Letters And Testimony


Testimony of Dan Lips before the Senate Subcommittee on the Legislative Branch

letters and testimony

Testimony of Dan Lips before the Senate Subcommittee on the Legislative Branch

April 24, 2020

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The following testimony was delivered on April 24, 2020

Chairman Hyde-Smith, Ranking Member Murphy, and Members of the Subcommittee:

Thank you for the opportunity to testify. My name is Dan Lips. I am the Director of Cyber and National Security with the Lincoln Network, a non-profit organization that serves as a bridge between Silicon Valley, other technology hubs, and national policymakers. I submit this testimony in support of the Comptroller General’s FY2021 budget request for the U.S. Government Accountability Office (GAO). Further, I urge the Subcommittee and Congress to provide necessary funding levels, resources, and hiring authorities to allow GAO to expand its Science, Technology Assessment, and Analytics (STAA) team.

To summarize, GAO is one of the best investments Congress makes on behalf of American taxpayers, and the new STAA team has the potential to dramatically increase the value that GAO provides Congress and the nation. The STAA team will strengthen the Legislative Branch’s capacity to understand complex scientific and technological issues and to better forecast and address emerging challenges, including global pandemics and cybersecurity threats. Moreover, the STAA’s planned use of data science and advanced analytics to enhance GAO’s auditing process could create billions in government savings.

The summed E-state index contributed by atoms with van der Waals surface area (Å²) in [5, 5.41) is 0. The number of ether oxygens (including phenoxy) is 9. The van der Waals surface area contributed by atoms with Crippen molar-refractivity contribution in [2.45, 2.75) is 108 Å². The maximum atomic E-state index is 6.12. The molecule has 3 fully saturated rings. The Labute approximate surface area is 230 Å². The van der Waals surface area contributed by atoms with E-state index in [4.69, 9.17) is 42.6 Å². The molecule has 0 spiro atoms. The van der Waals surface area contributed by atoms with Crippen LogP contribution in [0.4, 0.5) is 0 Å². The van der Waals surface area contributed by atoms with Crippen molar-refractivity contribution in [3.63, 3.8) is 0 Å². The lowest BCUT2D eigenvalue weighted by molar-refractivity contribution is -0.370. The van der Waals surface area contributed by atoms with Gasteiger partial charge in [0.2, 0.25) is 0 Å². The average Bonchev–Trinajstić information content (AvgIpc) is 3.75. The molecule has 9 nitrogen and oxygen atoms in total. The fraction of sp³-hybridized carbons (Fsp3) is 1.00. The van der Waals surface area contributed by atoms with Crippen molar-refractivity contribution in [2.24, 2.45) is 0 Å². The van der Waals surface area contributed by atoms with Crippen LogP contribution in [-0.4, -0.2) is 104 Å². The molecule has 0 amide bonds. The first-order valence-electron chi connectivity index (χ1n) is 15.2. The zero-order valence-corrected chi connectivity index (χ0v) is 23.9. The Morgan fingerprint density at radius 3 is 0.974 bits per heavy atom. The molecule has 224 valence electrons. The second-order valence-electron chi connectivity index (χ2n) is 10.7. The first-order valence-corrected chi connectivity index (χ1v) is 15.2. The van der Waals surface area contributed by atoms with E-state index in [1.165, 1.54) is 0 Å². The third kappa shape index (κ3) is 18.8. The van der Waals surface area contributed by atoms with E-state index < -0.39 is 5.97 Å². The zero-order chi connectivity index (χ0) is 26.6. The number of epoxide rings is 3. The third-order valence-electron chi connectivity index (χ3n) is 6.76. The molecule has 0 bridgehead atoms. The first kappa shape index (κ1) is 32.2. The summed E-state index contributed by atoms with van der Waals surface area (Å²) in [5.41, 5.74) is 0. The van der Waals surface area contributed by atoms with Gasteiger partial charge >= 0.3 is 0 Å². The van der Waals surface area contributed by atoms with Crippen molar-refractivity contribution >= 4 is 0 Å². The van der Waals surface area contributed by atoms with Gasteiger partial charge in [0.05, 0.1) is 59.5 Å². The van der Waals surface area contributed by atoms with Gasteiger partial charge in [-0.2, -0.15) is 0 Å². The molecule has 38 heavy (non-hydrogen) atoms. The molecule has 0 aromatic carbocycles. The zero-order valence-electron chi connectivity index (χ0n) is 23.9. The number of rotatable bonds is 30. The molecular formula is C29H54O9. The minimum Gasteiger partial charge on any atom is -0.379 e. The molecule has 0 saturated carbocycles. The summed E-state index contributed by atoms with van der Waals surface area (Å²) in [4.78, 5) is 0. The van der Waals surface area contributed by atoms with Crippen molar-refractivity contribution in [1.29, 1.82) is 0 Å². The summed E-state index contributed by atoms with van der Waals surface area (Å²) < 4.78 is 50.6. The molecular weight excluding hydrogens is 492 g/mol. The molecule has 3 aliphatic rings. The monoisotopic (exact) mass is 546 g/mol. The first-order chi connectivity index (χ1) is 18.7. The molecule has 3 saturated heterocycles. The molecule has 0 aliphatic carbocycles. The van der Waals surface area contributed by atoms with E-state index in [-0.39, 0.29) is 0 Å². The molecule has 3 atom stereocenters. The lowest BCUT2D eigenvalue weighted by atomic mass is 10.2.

GAO’s FY2021 Budget Request in Historical Context

The Comptroller General proposed a 12 percent increase over FY2020 funding levels. This may seem like a lot given the nation’s current public health and fiscal challenges. But a review of historical data shows that this increase would rebuild GAO’s reduced capacity from previous staffing levels and that additional funding will yield considerable savings and improvements.

GAO’s request includes funding 3,250 FTEs, an increase of 50 positions. To put this into historical context, GAO had more than 5,000 employees thirty years ago. GAO’s workforce size has fallen by 1,800 employees since that time and is now two-thirds its staffing level in 1991.

Despite operating at a reduced capacity since the 1990s, GAO has a track record of delivering significant government savings and program improvements over the past 20 years. A review of GAO’s self-reported annual estimates of savings, government improvements, and return on investment (ROI) since 1999 shows that GAO’s work has resulted in more than $1.1 trillion in taxpayer savings and more than 25,000 other improvements. See Table 1.

Table 1—GAO Reported Savings, Government Benefits, and Annual ROI (FY1999-2019)

FY YearReported Savings (billions of $)Other Government BenefitsEstimated Annual Return-on-Investment ($)1999 20.1 607 57 2000 23 788 61 2001 26.4 799 69 2002 37.7 906 88 2003 35.4 900 78 2004 44 1,000 95 2005 39.6 1,400 83 2006 51 1,342 105 2007 45.9 1,354 94 2008 58.1 1,400 114 2009 43 1,300 80 2010 49.9 1,361 87 2011 45.7 1,318 81 2012 55.8 1,440 105 2013 51.5 1,314 100 2014 54.4 1,288 100 2015 74.7 1,286 134 2016 63.4 1,234 112 2017 73.9 1,280 128 2018 75.1 1,294 124 2019 214.7 1,418 338

Totals 1,183.3 25,029

Source: Data are from GAO’s annual reports since FY1999, which are available at